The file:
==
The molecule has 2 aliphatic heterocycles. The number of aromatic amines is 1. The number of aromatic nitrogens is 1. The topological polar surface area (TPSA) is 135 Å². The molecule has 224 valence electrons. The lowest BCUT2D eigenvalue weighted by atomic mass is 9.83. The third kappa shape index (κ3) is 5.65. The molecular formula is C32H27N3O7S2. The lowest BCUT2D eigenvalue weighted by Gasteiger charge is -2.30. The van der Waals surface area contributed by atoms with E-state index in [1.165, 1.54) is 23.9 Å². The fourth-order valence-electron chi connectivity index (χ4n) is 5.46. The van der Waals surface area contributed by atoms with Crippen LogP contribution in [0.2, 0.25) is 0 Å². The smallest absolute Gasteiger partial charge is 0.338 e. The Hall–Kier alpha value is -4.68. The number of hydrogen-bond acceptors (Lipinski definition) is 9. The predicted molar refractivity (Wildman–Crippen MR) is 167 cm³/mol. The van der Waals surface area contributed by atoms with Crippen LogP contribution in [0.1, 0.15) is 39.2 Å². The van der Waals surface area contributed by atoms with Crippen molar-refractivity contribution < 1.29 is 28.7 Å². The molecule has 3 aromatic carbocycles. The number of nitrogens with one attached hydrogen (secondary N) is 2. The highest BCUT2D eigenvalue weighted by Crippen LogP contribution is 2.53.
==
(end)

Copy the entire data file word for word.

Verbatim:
The molecule has 2 aliphatic heterocycles. The number of aromatic amines is 1. The number of aromatic nitrogens is 1. The topological polar surface area (TPSA) is 135 Å². The molecule has 224 valence electrons. The lowest BCUT2D eigenvalue weighted by atomic mass is 9.83. The third kappa shape index (κ3) is 5.65. The molecular formula is C32H27N3O7S2. The lowest BCUT2D eigenvalue weighted by Gasteiger charge is -2.30. The van der Waals surface area contributed by atoms with E-state index in [1.165, 1.54) is 23.9 Å². The fourth-order valence-electron chi connectivity index (χ4n) is 5.46. The van der Waals surface area contributed by atoms with Crippen LogP contribution in [0.2, 0.25) is 0 Å². The smallest absolute Gasteiger partial charge is 0.338 e. The Hall–Kier alpha value is -4.68. The number of hydrogen-bond acceptors (Lipinski definition) is 9. The predicted molar refractivity (Wildman–Crippen MR) is 167 cm³/mol. The van der Waals surface area contributed by atoms with Crippen LogP contribution in [0.1, 0.15) is 39.2 Å². The van der Waals surface area contributed by atoms with Crippen molar-refractivity contribution < 1.29 is 28.7 Å². The molecule has 3 aromatic carbocycles. The number of nitrogens with one attached hydrogen (secondary N) is 2. The highest BCUT2D eigenvalue weighted by Crippen LogP contribution is 2.53.